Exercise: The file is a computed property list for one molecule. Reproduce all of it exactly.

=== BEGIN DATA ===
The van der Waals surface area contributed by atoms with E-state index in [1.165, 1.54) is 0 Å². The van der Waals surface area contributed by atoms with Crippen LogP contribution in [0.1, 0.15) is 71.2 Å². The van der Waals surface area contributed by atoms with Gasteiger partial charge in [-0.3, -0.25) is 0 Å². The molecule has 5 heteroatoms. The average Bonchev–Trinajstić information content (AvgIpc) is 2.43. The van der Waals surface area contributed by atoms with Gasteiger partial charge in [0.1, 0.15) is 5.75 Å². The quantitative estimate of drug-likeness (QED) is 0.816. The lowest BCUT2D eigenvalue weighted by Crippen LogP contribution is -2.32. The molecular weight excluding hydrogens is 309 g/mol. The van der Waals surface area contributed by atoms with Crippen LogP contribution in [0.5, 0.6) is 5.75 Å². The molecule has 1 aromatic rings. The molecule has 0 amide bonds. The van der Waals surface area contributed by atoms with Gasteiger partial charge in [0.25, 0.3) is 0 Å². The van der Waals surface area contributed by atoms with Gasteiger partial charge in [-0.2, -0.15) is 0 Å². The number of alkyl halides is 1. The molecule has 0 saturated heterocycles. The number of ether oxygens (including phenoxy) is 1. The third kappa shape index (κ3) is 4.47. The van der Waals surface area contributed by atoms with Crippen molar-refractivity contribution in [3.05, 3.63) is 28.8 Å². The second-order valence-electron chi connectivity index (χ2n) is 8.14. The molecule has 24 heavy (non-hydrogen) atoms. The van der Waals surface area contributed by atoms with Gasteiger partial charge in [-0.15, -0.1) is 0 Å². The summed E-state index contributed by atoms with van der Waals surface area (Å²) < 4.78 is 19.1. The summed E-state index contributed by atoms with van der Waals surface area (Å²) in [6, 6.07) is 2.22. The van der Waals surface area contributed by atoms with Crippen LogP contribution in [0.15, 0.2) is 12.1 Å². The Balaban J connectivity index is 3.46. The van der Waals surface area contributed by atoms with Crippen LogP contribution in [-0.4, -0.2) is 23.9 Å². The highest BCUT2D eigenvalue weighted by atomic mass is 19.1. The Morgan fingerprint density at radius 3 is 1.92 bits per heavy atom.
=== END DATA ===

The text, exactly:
The van der Waals surface area contributed by atoms with E-state index in [1.165, 1.54) is 0 Å². The van der Waals surface area contributed by atoms with Crippen LogP contribution in [0.1, 0.15) is 71.2 Å². The van der Waals surface area contributed by atoms with Gasteiger partial charge in [-0.3, -0.25) is 0 Å². The molecule has 5 heteroatoms. The average Bonchev–Trinajstić information content (AvgIpc) is 2.43. The van der Waals surface area contributed by atoms with Gasteiger partial charge in [0.1, 0.15) is 5.75 Å². The quantitative estimate of drug-likeness (QED) is 0.816. The lowest BCUT2D eigenvalue weighted by Crippen LogP contribution is -2.32. The molecular weight excluding hydrogens is 309 g/mol. The van der Waals surface area contributed by atoms with Crippen LogP contribution in [0.5, 0.6) is 5.75 Å². The molecule has 1 aromatic rings. The molecule has 0 amide bonds. The van der Waals surface area contributed by atoms with Gasteiger partial charge in [0.25, 0.3) is 0 Å². The van der Waals surface area contributed by atoms with Gasteiger partial charge in [-0.2, -0.15) is 0 Å². The number of alkyl halides is 1. The molecule has 0 saturated heterocycles. The number of ether oxygens (including phenoxy) is 1. The third kappa shape index (κ3) is 4.47. The van der Waals surface area contributed by atoms with Crippen molar-refractivity contribution in [3.05, 3.63) is 28.8 Å². The second-order valence-electron chi connectivity index (χ2n) is 8.14. The molecule has 24 heavy (non-hydrogen) atoms. The van der Waals surface area contributed by atoms with Gasteiger partial charge in [-0.15, -0.1) is 0 Å². The summed E-state index contributed by atoms with van der Waals surface area (Å²) < 4.78 is 19.1. The summed E-state index contributed by atoms with van der Waals surface area (Å²) in [6, 6.07) is 2.22. The van der Waals surface area contributed by atoms with Crippen LogP contribution in [0.15, 0.2) is 12.1 Å². The Balaban J connectivity index is 3.46. The van der Waals surface area contributed by atoms with Crippen LogP contribution in [-0.4, -0.2) is 23.9 Å². The highest BCUT2D eigenvalue weighted by atomic mass is 19.1. The Morgan fingerprint density at radius 3 is 1.92 bits per heavy atom.